“Kiddy lit, huh?” he said, interrupting her thoughts. “I don’t s’pose you got any recommendations?”
Wary though she was of the library, his snide tone made her defensive. “There’s some good stuff, yeah. I like
James and the Giant Peach
. Or
—did you ever read anything by Roald Dahl?
Charlie and the Chocolate Factory
“I saw the movie.”
“I also like
Bartholomew and the Oobleck
The Clambake Mutiny
The Pushcart War
Harriet the Spy
The Egypt Game
The Magus
I Claudius
The Golden Bough
Sexual Personae
Gray’s Anatomy
—” She unconsciously began talking faster, as if rolling downhill. “—
Applied Kinematics
Interpretation of Nature and the Psyche
Strength of Materials
Fundamentals of Acceleration
Chemicals and Compounds
Molecular Engineering
Probability in Engineering
Principles of Mechanical Design
Automotive Engineering
Velocity Problems
The Coriolis Component
Algorithms and Computing Machines
Anatomy of LISP
Pattern Recognition
Cybernetics and Motor-Neuron Compatibility
—” She was blazing, the syllables all running together. “—
Neue Bahnen der physikalischen Erkenntnis
Computability and Logic
Philosophiae Naturalis Principia Mathematica
Engineering Thermodynamics
The Joy of Cooking
Behavior of Slaughter Plant and Auction Employees to the Animals
“Whoa, stop, I get it. Damn.”
Maddy’s mental gears spun down. “What, sorry?”
“No, it’s cool—you’re a brainiac. That’s awesome.”
Feeling tears spring to her eyes, she said, “You’re a jerk.”
“I know everybody thinks I’m retarded.
I’m not retarded.
I may not be as smart as everyone else around here, but I’m not stupid.”
“Wait, I don’t—”
“At least I’m not an asshole!” Maddy ran from the room and along the corridor. The fluorescent ceiling lights were all strobing, making her feel like she was running in slow motion. Not wanting anyone to see her cry, she ducked down the fire stairs to her floor and walked casually past the nurses’ station. Once safely inside her room, she fell sobbing on the bed.
Why, Ben?
she thought.
Why did you have to leave me here all alone? I wish you’d taken me with you. I wish we were together right now, and this was all just a bad dream.
Subject, Madeline Zoe Grant, exhibits rapid cognitive improvement in all areas, including neuromuscular/response. Cortical sensitivity to stress factors nominal within test parameters—dopamine inhibitors at saturation. CT, fMRI, and EEG scans show subthalamic efficiency at 410% above normal. Patient exhibits confusion, fear, and frustration from increased neuroactivity, but attributes this to physical debility and external situational factors. Is largely unaware of accelerated performance; complains that the test regimen is “for retards” or “boring.” When asked why she started tearing pages out of the practice material, replied that she didn’t want to read anymore because “it hurts my hands”—by which she meant that she could not turn the pages fast enough to keep up with level of reading comprehension. Similarly, when given a standard computer, Subject soon developed mild tendonitis from manipulating the mouse and keyboard—her joints and tendons cannot keep pace with her neural processes. Likewise, at full engagement, her visual scanning capacity surpassed the scan rate of the computer screen, rendering it useless. Despite such handicaps, Subject was able to complete doctoral-level examinations in applied calculus, celestial mechanics, nuclear physics, molecular biology, advanced chemistry, statistical analysis, semiotics, political theory, and a number of specialized fields of study. Based on test results, she has memorized significant portions of the reference library, both printed and on disk. When provided with only the first proof from Euclid’s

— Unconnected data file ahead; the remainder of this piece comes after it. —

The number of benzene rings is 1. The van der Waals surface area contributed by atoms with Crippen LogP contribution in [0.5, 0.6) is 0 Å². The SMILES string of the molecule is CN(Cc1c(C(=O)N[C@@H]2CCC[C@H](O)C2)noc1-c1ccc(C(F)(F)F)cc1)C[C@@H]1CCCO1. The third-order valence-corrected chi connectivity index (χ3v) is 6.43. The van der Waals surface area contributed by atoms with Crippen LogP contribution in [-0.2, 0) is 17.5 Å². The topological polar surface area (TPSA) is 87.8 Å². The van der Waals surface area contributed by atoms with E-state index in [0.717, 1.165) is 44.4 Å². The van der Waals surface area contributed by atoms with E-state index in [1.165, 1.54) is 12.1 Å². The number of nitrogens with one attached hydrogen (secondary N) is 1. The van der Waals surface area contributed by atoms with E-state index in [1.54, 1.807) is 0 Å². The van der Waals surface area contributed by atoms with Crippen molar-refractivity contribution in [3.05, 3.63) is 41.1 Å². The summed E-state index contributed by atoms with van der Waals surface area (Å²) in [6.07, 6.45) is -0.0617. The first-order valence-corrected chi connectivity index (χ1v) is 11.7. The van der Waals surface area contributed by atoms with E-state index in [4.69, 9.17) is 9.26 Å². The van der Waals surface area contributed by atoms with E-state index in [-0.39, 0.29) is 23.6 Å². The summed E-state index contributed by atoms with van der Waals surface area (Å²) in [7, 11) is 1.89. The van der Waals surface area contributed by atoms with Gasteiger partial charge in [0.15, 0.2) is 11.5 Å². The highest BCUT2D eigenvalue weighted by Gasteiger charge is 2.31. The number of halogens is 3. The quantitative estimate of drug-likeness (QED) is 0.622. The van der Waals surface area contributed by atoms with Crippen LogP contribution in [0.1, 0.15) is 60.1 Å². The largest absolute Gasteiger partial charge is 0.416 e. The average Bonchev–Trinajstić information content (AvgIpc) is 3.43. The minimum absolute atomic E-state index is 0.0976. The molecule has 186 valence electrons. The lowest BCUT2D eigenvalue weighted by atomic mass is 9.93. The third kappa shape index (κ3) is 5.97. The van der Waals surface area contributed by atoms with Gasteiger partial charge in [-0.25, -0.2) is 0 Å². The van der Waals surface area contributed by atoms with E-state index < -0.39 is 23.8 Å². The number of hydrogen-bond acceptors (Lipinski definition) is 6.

, she was able to logically extrapolate the entire field of geometry, moving into levels of fourth-dimensional theory so complex that no one on staff is qualified to interpret it. We have forwarded her notebook to specialists for evaluation. Likewise, her Intelligence Quotient exceeds our ability to quantify it. But she herself does not yet recognize the change, in fact is unable to comprehend it … perhaps the one thing she can’t comprehend. When her brain is challenged, it automatically shifts the burden to the computer unit, which elicits greater and greater degrees of processing power from her own dormant neurons until she can solve the problem, thus giving her the illusion that every problem is equally simple. Reading a textbook of theoretical physics is no different to her than flipping through
The Cat in the Hat
. For that matter, her critical intuition is so acute that some of the staff have reported feeling uncomfortable around her because she is so adept at “reading” people, i.e., deducing from their clothes or manner (or any number of other factors) exactly what they may be thinking. I experienced this myself in regard to the Program. Nevertheless, Subject doesn’t yet grasp the magnitude of her own abilities, still thinks she’s a mediocre student, weak at math and Spanish, and because of this may be able to transition more easily back into the life of an ordinary teenager. Whether or not she can succeed at this—or for how long—will determine the next phase of occupational therapy. For the present, Subject is fit to be released to the care of her family. Get her the hell out of here.
THE car ride home was difficult. It didn’t start out badly—Maddy was just so glad to be out of the hospital that everything around her had a heightened reality, a saturated Technicolor brightness that made her feel like she was in some kind of Disney musical. Bright golden sunlight, blue sky, brilliant autumn leaves … even the stiff breeze was a joy.
BOOK: Mad Skills
13.62Mb size Format: txt, pdf, ePub